On Sunday, our first full day in Belgium, we got a pretty late start due to a late evening the night before with friends. After grabbing some waffles to go (who would want anything else for breakfast in Belgium?), we walked to the train station and hopped on the train to Ghent. When I’d booked our Eurostar tickets to Brussels, I’d snagged a deal allowing us to travel anywhere in Belgium from Brussels as long as we left within 24 hours of our arrival time in Brussels for the same price as a regular ticket, so our short, 30-minute journey to Ghent was free!
We arrived around 1pm and started walking towards the city center. Ghent is a little unusual in comparison to other European cities we’ve visited in that the train station isn’t right in the middle of the city. It took us about 30 minutes to walk to the center, but it was easy to find, especially since we had happened to arrive on one of the city’s two busiest weekends of the year.
We had unknowingly arrived on the last weekend of the Gentse Feesten (Ghent Festival) when over two million people come to Ghent for ten days of music and theater stage shows. The crowds around the canals were just massive! It took us twenty minutes just to get down one small stretch of road. Not to mention, it was also Sunday so the popular Sunday market was in full swing as well.
Suffice it to say, this was not the side of Ghent I was expecting to see. The picturesque roads the city is known for were completely taken over by temporary food establishments and side shows. The canals were still beautiful, of course, but only bits and pieces of the gorgeous architecture lining them were visible behind the many tents, banners, and stages.
After my initial disappointment in not getting to see the quieter, prettier side of Ghent I’d been looking forward to photographing, we decided to do the only thing we could do – embrace the situation and join the masses in the festival! We caught pieces of a couple of shows, obviously not in our language, but it’s music – who needs words? And I discovered that puppet shows are even creepier in French than they are in English. But after awhile I just wanted to get away from the crowds and so we went the only direction everyone else wasn’t – we went up.
The Ghent Belfry is one of the three medieval towers that make up the landscape of Ghent’s city center. The other two are Saint Bavo Cathedral (under construction when we visited) and St. Nicholas’ Church (pictured in the first photo on this post). The Belfry of Ghent, at 300 feet tall, is the tallest belfry in Belgium and designated as a UNESCO world heritage site along with over fifty other belfries in Belgium and France.
We once again found ourselves climbing over 200 steps, but for those who’re not up to the challenge, there is a lift that will take you part of the way up. (I took the lift down. I’m so ashamed – I’m normally such a trooper when it comes to stairs.) Along the way there are a couple of places to stop and admire the bells that make up the carillon. I believe there are over fifty of them of varying sizes. Maybe this isn’t strange to anyone else, but I noticed the bells in the belfry were given names. Normal people names, like they’re members of some sort of choir. Did you hear ol’ Robert this morning? He was totally off pitch again!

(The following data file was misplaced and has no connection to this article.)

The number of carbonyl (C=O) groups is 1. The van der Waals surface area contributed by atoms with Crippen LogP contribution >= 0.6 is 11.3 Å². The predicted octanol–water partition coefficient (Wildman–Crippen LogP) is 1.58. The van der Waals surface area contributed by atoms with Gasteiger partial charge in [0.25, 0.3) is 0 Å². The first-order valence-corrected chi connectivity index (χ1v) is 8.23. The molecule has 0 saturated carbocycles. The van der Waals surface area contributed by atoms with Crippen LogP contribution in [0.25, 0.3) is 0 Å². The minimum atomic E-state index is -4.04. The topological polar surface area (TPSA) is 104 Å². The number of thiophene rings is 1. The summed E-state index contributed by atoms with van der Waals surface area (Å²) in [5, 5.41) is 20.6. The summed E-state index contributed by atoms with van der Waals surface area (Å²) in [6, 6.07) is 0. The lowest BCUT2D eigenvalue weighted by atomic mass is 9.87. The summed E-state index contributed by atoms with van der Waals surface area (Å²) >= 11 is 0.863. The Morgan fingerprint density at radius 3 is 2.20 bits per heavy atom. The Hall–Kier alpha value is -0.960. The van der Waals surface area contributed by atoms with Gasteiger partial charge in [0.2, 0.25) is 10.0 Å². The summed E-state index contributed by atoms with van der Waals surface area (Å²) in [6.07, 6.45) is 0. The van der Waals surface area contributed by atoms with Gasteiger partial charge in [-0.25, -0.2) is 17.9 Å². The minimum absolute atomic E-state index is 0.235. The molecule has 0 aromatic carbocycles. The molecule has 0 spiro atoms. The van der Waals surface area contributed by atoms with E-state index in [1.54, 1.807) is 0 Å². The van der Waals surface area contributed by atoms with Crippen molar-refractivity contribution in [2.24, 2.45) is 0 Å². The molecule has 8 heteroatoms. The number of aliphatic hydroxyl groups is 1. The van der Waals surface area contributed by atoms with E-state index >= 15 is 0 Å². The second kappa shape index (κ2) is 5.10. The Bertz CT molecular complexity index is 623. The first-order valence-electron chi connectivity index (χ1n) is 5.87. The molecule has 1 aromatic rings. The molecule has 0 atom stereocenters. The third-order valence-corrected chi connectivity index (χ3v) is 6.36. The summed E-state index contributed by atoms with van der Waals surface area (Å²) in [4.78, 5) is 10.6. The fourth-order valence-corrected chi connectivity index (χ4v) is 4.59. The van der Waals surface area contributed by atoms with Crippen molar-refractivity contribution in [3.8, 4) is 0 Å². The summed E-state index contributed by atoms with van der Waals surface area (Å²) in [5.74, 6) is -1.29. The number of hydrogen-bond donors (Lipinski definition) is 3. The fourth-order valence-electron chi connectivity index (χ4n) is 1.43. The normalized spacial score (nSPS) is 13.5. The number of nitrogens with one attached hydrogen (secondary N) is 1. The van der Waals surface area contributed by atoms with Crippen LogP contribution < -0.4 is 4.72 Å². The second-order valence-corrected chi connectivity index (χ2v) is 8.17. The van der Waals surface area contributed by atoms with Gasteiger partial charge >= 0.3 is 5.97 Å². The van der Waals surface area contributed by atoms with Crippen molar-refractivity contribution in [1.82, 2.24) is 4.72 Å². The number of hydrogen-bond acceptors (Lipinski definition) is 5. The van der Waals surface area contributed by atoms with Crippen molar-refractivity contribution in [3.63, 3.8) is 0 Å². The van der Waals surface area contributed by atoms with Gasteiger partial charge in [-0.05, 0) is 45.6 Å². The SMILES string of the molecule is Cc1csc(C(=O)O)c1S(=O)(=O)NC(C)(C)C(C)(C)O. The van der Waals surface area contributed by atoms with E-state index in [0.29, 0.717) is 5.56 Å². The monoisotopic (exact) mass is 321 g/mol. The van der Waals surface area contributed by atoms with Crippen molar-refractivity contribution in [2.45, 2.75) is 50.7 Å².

Anyway, I’m getting off topic. The whole point of climbing all those stairs was so we could check out the city from up high, and get away from all those crowds, of course. The belfry is set back away from the canals where a lot of the festival was taking place, so from up here, it almost looked like a normal day in Ghent. Plus, I guess all the regular tourists (like us) had done their research (unlike us) and knew not to come to Ghent to sight-see during the Gentse Festival because there was almost no one in the tower with us. Kind of a good thing since the passageways surrounding the top of the belfry are rather narrow. We got to enjoy a little peace and quiet up there, and savor the nice weather right before one heck of a storm hit.
After we descended the Ghent Belfry, we contemplated sticking around for more music and dinner, but the afternoon had grown progressively more overcast. Within a span of only three hours, the skies had gone from blue to white to a very ominous grey. I took a few more pictures in the not-as-crowded portions of the canals and then we noticed those grey clouds were beginning to turn black. We decided it was time for us to head back to Brussels, but we didn’t make it very far on our trek back to the train station before it started raining. We ducked into the entrance of a closed salon just before the bottom fell out and sheets of rain started coming down – and then it began hailing! We sat under our little overhang watching people try to run through the storm for a whole hour before it eased up enough for us to use our umbrella and run to the station. Oddly enough, this was probably my favorite part of our day in Ghent. I love a good storm, especially if I have a covered front row seat for it!
I suppose arriving in a new city at an inopportune time is what I deserve for not researching ahead of time, but given the circumstances, we still had a really great day. And eventually, when I make it back to Belgium again, I’ll be sure to give Ghent another go, because even somewhat tacky festival gear wasn’t able to disguise what a beauty this town is. I’m already itching to get back and try again!
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